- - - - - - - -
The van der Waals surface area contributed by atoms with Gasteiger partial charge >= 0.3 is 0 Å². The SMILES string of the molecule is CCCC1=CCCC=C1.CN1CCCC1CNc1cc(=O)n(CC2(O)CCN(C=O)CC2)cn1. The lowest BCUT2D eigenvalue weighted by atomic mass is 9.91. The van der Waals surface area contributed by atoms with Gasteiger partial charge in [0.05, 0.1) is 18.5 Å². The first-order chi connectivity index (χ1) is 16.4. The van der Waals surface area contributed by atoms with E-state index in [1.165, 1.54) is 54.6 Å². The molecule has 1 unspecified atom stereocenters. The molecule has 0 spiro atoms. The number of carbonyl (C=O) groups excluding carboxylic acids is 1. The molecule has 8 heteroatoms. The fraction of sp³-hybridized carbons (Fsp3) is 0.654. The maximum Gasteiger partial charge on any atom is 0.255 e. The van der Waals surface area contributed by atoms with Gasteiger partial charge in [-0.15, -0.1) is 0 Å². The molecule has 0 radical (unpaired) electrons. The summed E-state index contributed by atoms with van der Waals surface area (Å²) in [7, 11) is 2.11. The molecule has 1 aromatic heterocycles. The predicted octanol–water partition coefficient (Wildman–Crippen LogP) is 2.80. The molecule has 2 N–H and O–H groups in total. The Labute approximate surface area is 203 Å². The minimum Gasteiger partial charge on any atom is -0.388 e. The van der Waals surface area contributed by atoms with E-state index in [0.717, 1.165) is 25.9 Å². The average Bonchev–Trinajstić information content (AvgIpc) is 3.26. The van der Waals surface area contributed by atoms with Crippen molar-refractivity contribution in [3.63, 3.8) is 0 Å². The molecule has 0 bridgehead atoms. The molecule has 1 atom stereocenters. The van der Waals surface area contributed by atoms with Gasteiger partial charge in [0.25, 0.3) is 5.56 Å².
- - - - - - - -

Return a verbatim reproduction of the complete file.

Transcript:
The van der Waals surface area contributed by atoms with Gasteiger partial charge >= 0.3 is 0 Å². The SMILES string of the molecule is CCCC1=CCCC=C1.CN1CCCC1CNc1cc(=O)n(CC2(O)CCN(C=O)CC2)cn1. The lowest BCUT2D eigenvalue weighted by atomic mass is 9.91. The van der Waals surface area contributed by atoms with Gasteiger partial charge in [0.05, 0.1) is 18.5 Å². The first-order chi connectivity index (χ1) is 16.4. The van der Waals surface area contributed by atoms with E-state index in [1.165, 1.54) is 54.6 Å². The molecule has 1 unspecified atom stereocenters. The molecule has 0 spiro atoms. The number of carbonyl (C=O) groups excluding carboxylic acids is 1. The molecule has 8 heteroatoms. The fraction of sp³-hybridized carbons (Fsp3) is 0.654. The maximum Gasteiger partial charge on any atom is 0.255 e. The van der Waals surface area contributed by atoms with Gasteiger partial charge in [-0.15, -0.1) is 0 Å². The molecule has 0 radical (unpaired) electrons. The summed E-state index contributed by atoms with van der Waals surface area (Å²) in [7, 11) is 2.11. The molecule has 1 aromatic heterocycles. The predicted octanol–water partition coefficient (Wildman–Crippen LogP) is 2.80. The molecule has 2 N–H and O–H groups in total. The Labute approximate surface area is 203 Å². The minimum Gasteiger partial charge on any atom is -0.388 e. The van der Waals surface area contributed by atoms with E-state index in [0.717, 1.165) is 25.9 Å². The average Bonchev–Trinajstić information content (AvgIpc) is 3.26. The van der Waals surface area contributed by atoms with Crippen molar-refractivity contribution in [3.63, 3.8) is 0 Å². The molecule has 0 bridgehead atoms. The molecule has 1 atom stereocenters. The van der Waals surface area contributed by atoms with Gasteiger partial charge in [0.25, 0.3) is 5.56 Å².